Private equity is a notoriously hard industry to get into. But while the traditional path to work in PE is via an MBA, an alternative path is gaining popularity.
An increasing number of private equity firms — including Blackstone, Pantheon Ventures, and Oaktree Capital Management — are recruiting folks directly from their undergraduate degree. This means that the usual MBA path may no longer be a prerequisite to a successful career in private equity.
“Even two years ago everyone would have said that you’d only recruit post-MBA. That just isn’t the truth anymore,” says Anthony Gahan, an executive fellow and instructor of the private equity module at King’s Business School.
However, those who get recruited straight out of undergrad are still a low percentage. “It’s at the cutting edge,” adds Gahan. “If you looked at the amount of people getting into private equity a few years from now, I think it would be substantially higher.”
THE STIFF COMPETITION OF PRIVATE EQUITY
Sophie Manigart, professor of corporate finance at Vlerick Business School, says people can now enter the industry with a much broader skill set than before. “Of course, firms still need financial savviness within a team, but they’re looking for multidisciplinary teams,” she says. “Nowadays, you need skills beyond merely financial transactions.”
Vikas Aggarwal, associate professor of entrepreneurship and academic co-director of the Global Private Equity Initiative (GPEI) at INSEAD, says private equity is difficult to get into since team sizes and available positions are relatively small. “Normally, private equity firms have small teams that are making a lot of large investment decisions, so the routes into private equity tend to be idiosyncratic,” he explains.
For many people, private equity is an attractive industry; Aggarwal says that most find these positions more active and exciting than consulting or investment banking. This means that there is a high level of competition for these roles. “You’re acting as a buyer and investor, with an ownership mentality,” he continues. “Being on the buy side is an attractive segment of the financial services industry, so there’s a lot of demand for these jobs.”
According to the Graduate Management Admission Council, Gen Z are more interested in finance and banking than tech compared to millennials due to the instability of the tech sector; now, more stable jobs in finance seem more appealing, which makes working in private equity even more appealing.
A DESPERATE NEED FOR DIVERSITY: ‘IN THE OLD DAYS, IT WAS A WHITE MALE BUSINESS’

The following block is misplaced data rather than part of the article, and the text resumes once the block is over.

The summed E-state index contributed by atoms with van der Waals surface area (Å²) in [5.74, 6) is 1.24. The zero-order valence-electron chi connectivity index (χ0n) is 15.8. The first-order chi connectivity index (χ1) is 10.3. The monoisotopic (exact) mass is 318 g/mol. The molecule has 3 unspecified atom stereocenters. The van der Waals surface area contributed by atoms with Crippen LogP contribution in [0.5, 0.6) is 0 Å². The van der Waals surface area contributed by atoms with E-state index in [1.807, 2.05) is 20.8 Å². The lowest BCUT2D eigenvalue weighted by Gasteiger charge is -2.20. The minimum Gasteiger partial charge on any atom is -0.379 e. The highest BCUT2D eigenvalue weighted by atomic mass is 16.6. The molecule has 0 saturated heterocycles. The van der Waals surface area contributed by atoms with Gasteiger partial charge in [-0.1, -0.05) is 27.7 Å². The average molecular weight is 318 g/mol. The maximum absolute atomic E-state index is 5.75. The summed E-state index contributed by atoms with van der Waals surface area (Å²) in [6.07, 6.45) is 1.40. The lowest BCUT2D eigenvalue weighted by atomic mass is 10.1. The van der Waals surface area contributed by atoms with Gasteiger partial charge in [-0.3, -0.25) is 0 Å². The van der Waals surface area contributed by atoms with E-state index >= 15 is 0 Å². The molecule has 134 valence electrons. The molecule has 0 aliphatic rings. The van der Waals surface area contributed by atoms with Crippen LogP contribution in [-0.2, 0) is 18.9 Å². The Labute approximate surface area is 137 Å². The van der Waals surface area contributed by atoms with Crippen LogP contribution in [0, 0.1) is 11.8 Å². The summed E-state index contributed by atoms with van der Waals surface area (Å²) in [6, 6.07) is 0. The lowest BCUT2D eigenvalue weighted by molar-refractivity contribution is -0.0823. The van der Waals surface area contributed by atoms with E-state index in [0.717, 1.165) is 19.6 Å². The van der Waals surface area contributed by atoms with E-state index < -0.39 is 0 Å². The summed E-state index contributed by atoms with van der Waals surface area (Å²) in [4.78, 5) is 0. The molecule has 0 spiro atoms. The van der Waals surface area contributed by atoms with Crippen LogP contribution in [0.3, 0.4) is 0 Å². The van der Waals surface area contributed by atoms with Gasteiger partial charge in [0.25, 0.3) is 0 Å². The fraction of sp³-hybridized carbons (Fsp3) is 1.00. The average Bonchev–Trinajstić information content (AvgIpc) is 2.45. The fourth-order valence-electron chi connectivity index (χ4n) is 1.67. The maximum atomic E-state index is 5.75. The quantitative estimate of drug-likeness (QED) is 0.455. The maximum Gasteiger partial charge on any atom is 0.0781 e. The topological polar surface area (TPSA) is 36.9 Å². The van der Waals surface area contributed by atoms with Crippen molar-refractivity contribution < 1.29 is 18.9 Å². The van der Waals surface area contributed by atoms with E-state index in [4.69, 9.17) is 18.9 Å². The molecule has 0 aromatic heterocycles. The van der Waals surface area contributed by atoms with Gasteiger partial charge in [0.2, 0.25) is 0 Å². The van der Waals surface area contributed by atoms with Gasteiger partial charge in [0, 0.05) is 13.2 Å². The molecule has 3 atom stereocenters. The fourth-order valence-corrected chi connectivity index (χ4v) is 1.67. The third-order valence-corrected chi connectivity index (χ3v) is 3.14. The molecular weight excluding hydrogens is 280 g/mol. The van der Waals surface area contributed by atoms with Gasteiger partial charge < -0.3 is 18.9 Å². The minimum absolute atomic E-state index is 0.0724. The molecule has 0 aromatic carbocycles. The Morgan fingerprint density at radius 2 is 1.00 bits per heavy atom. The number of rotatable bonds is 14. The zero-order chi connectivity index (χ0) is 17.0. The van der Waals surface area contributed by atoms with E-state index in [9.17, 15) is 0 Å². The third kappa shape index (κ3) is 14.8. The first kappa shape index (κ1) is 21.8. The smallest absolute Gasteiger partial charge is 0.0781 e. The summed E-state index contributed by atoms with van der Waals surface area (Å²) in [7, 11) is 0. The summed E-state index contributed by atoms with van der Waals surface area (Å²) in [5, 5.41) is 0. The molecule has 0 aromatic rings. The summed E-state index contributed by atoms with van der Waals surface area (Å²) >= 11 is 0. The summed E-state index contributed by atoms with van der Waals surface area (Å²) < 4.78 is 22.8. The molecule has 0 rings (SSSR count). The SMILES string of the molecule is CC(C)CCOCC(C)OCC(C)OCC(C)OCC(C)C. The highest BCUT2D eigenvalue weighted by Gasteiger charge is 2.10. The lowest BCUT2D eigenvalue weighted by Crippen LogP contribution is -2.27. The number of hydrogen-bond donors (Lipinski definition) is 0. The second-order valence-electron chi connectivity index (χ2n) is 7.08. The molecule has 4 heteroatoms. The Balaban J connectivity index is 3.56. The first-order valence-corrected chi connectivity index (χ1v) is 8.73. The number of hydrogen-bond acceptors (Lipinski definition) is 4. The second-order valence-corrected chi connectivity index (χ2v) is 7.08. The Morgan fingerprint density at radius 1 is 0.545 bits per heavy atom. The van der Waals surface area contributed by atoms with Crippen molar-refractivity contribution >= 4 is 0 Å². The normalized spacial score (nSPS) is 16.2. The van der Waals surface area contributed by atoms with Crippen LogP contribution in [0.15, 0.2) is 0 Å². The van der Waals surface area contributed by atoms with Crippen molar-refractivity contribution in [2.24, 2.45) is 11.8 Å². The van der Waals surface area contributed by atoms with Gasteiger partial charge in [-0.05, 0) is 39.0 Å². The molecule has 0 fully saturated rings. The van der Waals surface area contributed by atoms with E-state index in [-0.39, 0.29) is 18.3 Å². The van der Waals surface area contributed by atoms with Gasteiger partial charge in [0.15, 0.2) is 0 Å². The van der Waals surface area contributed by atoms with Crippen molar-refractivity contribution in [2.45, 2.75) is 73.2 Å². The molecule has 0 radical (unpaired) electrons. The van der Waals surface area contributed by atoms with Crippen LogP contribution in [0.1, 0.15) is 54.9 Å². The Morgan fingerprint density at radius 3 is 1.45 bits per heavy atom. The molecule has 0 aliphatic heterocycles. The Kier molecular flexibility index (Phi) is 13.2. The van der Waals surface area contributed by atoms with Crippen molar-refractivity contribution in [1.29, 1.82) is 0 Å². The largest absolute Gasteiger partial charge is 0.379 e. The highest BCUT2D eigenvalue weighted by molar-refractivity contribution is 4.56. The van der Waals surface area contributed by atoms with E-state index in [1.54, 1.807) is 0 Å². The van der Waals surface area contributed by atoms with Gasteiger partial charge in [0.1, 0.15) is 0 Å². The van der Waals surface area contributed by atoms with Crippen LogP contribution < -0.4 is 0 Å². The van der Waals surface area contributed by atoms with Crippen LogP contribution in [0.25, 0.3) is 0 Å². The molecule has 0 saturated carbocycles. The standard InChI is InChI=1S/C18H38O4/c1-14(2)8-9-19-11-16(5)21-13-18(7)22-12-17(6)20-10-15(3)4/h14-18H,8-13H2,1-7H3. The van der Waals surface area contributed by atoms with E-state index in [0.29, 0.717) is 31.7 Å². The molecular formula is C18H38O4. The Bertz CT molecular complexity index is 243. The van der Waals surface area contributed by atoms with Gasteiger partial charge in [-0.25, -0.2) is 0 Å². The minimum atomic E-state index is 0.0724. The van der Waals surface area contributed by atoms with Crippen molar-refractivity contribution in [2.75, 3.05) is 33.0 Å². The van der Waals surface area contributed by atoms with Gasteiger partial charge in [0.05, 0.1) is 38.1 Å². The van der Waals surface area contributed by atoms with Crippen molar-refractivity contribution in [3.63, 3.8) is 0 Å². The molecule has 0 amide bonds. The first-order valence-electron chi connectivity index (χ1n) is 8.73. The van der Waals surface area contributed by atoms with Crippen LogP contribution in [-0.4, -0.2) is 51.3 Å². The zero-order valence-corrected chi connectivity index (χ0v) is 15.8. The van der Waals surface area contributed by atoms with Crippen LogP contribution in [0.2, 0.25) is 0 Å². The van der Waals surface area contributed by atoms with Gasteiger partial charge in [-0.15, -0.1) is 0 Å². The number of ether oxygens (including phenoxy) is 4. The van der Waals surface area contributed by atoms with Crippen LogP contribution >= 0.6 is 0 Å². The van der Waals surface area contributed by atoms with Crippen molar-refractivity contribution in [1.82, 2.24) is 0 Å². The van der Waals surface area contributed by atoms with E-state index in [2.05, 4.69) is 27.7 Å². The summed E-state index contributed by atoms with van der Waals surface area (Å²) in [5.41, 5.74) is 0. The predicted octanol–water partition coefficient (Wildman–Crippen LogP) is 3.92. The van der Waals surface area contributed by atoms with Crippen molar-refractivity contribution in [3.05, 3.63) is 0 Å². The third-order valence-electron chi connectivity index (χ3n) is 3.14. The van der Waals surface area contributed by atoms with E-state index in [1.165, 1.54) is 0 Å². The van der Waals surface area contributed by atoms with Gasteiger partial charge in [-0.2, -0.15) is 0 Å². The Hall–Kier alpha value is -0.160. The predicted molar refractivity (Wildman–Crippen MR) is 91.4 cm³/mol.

Aggarwal thinks we will see more and more people taking an alternative route into private equity since the industry is changing. “It’s becoming much more diverse,” he says. “This is a world where an industrial approach to value creation in businesses matters. Firms naturally need people with a diverse set of backgrounds and skills, and that diversity is key to the industry’s success going forward. I think that’s going to continue to be even more important in the years ahead for private equity firms in order for them to continue to generate value in this highly competitive world.”
In response to the changing financial landscape and diverse interest in the private equity industry, firms are increasingly recruiting folks that don’t fit the status quo of someone who works in private equity—such as women, people of color, and those without an MBA “In the old days, it was a white male business,” says Manigart. “The number of women and people of color in private equity is still low. There’s a growing awareness that this is not reflecting business or society.”
Plus, firms themselves are more diverse in what they’re doing. “For example, Blackstone is looking at investment with permanent capital out of the public markets,” explains Gahan. “It’s looking at fund structures, real estate, infrastructure, internationalization. The skill sets we’re talking about here are much more broad than what was traditionally looked for. I think there is a genuine perception now that if you get diversity early into this industry, then you’ll get better investments,” Gahan continues.
PRIVATE EQUITY EXPOSURE AT AN UNDERGRADUATE LEVEL: ‘STUDENTS DON’T JUST WANT TO BE AN INVESTMENT BANKER—THEY WANT TO BE ENTREPRENEURS’